When I was a kid, my Walkman helped me through my chemotherapy treatments.
It was the 80s. Dude, it was rad, awesome and totally tubular. I watched the A-Team, Dukes of Hazard, Little House on the Prairie, MTV and cartoons every Saturday morning. I even wore jams (just Google it). I rode my BMX bike with my brother, played army in the woods and jumped my skateboard off of ramps almost twice as tall as me.
I specifically remember riding my Lance Mountain skateboard that my dad had bought me in a move to cheer me up on the day I found out I had Hodgkins again. I would need to go through treatment for the third time — not totally tubular.
Other than the cancer, skateboarding, biking, TV time and other things were great. They were the fun things I did to get through the not-so-fun things, cancer treatment. However, one of the biggest things I'll always remember from the 80s was my beat-up Walkman cassette player. (Yes, I said Walkman.)
Even before I played guitar, sang and wrote songs, I loved music. And I thought my Walkman was totally tubular. Even though it was about three times the size of a smartphone and the cassettes that it played could only hold a fraction of the songs, my Walkman helped me get me through some seemingly impossible times.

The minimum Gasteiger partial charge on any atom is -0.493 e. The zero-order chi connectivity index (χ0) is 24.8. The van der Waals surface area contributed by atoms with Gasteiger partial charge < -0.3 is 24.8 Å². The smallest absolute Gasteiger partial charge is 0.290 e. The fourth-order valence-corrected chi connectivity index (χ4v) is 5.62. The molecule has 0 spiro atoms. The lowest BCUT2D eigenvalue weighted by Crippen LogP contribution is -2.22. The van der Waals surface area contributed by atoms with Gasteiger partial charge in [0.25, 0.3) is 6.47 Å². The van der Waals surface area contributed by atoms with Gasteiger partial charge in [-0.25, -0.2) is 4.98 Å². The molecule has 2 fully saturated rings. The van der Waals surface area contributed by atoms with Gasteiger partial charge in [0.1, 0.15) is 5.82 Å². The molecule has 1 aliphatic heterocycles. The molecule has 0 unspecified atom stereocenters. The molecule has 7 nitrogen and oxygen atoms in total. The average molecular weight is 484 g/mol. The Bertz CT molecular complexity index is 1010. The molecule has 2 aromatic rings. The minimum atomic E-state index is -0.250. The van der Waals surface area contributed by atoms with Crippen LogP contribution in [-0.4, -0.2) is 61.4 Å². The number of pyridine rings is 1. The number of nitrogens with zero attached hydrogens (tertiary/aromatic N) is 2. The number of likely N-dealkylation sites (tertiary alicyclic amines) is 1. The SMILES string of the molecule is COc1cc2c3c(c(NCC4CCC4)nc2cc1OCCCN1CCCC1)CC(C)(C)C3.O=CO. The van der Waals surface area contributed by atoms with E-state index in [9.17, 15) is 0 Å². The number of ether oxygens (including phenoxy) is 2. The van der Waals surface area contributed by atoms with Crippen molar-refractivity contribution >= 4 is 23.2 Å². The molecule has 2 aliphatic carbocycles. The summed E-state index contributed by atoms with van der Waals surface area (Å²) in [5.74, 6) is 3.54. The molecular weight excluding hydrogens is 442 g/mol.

Growing up, I always listened to the radio and bought the one-dollar cassette singles at the music store. Because in those days, downloading just wasn't a thing. Also, my brother and I recorded songs off of the radio onto cassette. It was a hobby of ours. We would sit there and try and catch that rad song as it started to play on 107.3, I believe it was. I'm sure we broke some copyright laws.
My treatments would take forever in the 80s. I remember sitting in a cold leather chair, wrapped in a warm blanket at the chemo clinic in Atlanta. My mom would usually be sitting there with me.
The chemo nurses were all attentive and as nice as they could be. I can remember CJ and Jennifer. They gave me hugs, knew me by name and smiled as they started my IVs. But we all knew how it would play out in the end — and they knew that I knew.
Surrounded by the smell of alcohol, the cold air of the clinic, the sad looks on other kids' faces and the anticipation of getting sick again after treatment, I had to tune out. I would pull out my Walkman and listen to my cassette tapes. Many times, I listened to the songs my brother and I had recorded just days before or just my favorites - The Police, Tears for Fears, Van Halen and others. I did this for hours … or until I fell asleep.
It may sound ridiculous, but the only thing I looked forward to during my treatment, other than it being over, were the songs playing on my Walkman. Still today, hearing certain 80s songs reminds of specific trips to the chemo clinic in Atlanta.